Combination therapy could delay sarcopenia-related muscle loss

Wanting to stay as fit and healthy as possible while we age is a given, but as we get older, the body degrades, our muscles shrink and strength declines. Some older people suffer from excessive muscle loss, a debilitating condition known as sarcopenia. University of Basel researchers have shown that a combination therapy could delay the onset of sarcopenia.

Longevity.Technology: We are now living longer than ever before, but has there been an associated upswing in how healthily we are living? In order to make the most of the extra years we now have, it is important to remain as healthy, mobile and independent as we can. While time may be on our side, our bodies might not necessarily be, with our muscles inevitably losing mass and strength. This age-related muscle loss puts an end to an autonomous lifestyle for many elderly people, who must then rely on family or the healthcare system for daily support, rather than aging in place, as 90% wish to do [1].

Slowing age-related muscle loss

“Age-related muscle decline already occurs in our thirties but begins to accelerate at around 60. By age 80, we have lost about a third of our muscle mass,” says Dr Daniel Ham, one of the lead authors of the study published in Nature Communications. “Although this aging process cannot be stopped, it is possible to slow it down or counteract it, for example through exercise [2].”

Researchers led by Professor Markus Rüegg at the Biozentrum of the University of Basel have demonstrated in mice that both calorie restriction and the drug rapamycin have a positive effect on aging skeletal muscle. “If we can understand what happens in the muscle as we age, perhaps we can design treatments to counteract muscle aging and prevent sarcopenia,” he says [2].

“Both calorie restriction and rapamycin have been proposed as anti-aging interventions, but we didn’t expect the two treatments to provide additive benefits,” explains Dr Nitish Mittal, another lead author of the study [2].

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Previously, it was thought that moderate fasting and rapamycin represent different means of achieving the same goal – namely, suppression of the protein complex mTORC1, which accelerates aging when overactive.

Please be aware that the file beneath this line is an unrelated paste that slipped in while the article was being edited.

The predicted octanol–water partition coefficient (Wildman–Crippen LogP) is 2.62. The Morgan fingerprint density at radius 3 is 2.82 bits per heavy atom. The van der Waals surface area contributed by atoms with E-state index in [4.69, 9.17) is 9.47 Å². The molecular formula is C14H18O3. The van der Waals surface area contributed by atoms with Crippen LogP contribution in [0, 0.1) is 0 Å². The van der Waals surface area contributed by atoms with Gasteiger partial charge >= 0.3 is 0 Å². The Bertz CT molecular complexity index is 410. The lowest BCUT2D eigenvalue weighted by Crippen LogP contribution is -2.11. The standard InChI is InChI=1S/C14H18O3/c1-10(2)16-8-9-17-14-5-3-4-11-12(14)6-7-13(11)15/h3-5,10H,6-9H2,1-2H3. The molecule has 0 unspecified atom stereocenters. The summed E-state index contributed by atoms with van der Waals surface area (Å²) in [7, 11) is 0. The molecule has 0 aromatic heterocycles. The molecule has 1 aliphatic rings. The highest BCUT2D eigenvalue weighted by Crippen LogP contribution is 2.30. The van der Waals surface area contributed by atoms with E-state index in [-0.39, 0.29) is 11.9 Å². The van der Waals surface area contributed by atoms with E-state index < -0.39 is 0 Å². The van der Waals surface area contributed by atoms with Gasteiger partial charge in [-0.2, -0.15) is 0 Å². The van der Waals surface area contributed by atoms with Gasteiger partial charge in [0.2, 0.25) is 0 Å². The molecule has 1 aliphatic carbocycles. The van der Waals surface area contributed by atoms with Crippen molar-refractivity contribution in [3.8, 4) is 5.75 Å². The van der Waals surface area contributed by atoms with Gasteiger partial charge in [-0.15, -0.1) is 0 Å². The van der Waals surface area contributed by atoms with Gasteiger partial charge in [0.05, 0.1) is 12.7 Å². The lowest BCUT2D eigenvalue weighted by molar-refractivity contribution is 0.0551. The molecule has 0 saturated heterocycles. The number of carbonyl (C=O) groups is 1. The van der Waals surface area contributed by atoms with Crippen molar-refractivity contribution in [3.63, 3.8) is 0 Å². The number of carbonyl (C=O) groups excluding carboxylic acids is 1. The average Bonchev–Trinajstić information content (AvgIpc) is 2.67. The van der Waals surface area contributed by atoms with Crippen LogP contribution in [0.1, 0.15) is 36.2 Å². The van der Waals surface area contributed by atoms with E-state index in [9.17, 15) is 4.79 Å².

Getting the best of both

“Contrary to our expectations, the treatments do not redundantly converge at mTORC1,” emphasises Ham. “While we could understand that calorie restriction would have beneficial effects beyond mTORC1 suppression, it was incredibly surprising to us that rapamycin, an mTORC1 inhibitor, further slowed muscle aging in calorie restricted mice, where mTORC1-activating nutrients are available for just a few hours each day [2].”

This means that in calorie-restricted mice that had been treated with rapamycin, the beneficial effects were additive, with mice displaying significantly better muscle function than mice receiving either treatment alone [3]. “Compared to their peers, treated mice are more active and physically capable because their muscles remain healthy,” says Ham [2].

Healthy muscles foster longer independence

“The health of our muscle really is wealth. Beyond physical function, muscles are essential for whole-body metabolism and the proper functioning of many organs,” says Mittal [2].

The positive impact of calorie-restricted diets and rapamycin on muscle aging begs an intriguing question – can people suffering from sarcopenia profit from a combined therapy consisting of an mTORC1 inhibitor, a calorie restriction-mimicking drug and perhaps exercise?

The authors of the paper believe they can. “We conclude that rapamycin and calorie restriction exert distinct, compounding effects in aging skeletal muscle, thus opening the possibility of parallel interventions to counteract muscle aging,” they conclude [3].

“Strong and healthy muscles provide many benefits for elderly people, in fact for all of us,” says Ham. “We can live an active and independent life for longer, and enjoy activities such as hiking, traveling or taking care of the grandkids [2].”

Not only would improved strength and muscle function improve life quality and healthspan, but it would play a part in significantly reducing the burden on relatives and healthcare systems.

READ MORE: Aging in place: technologies to live long and independently


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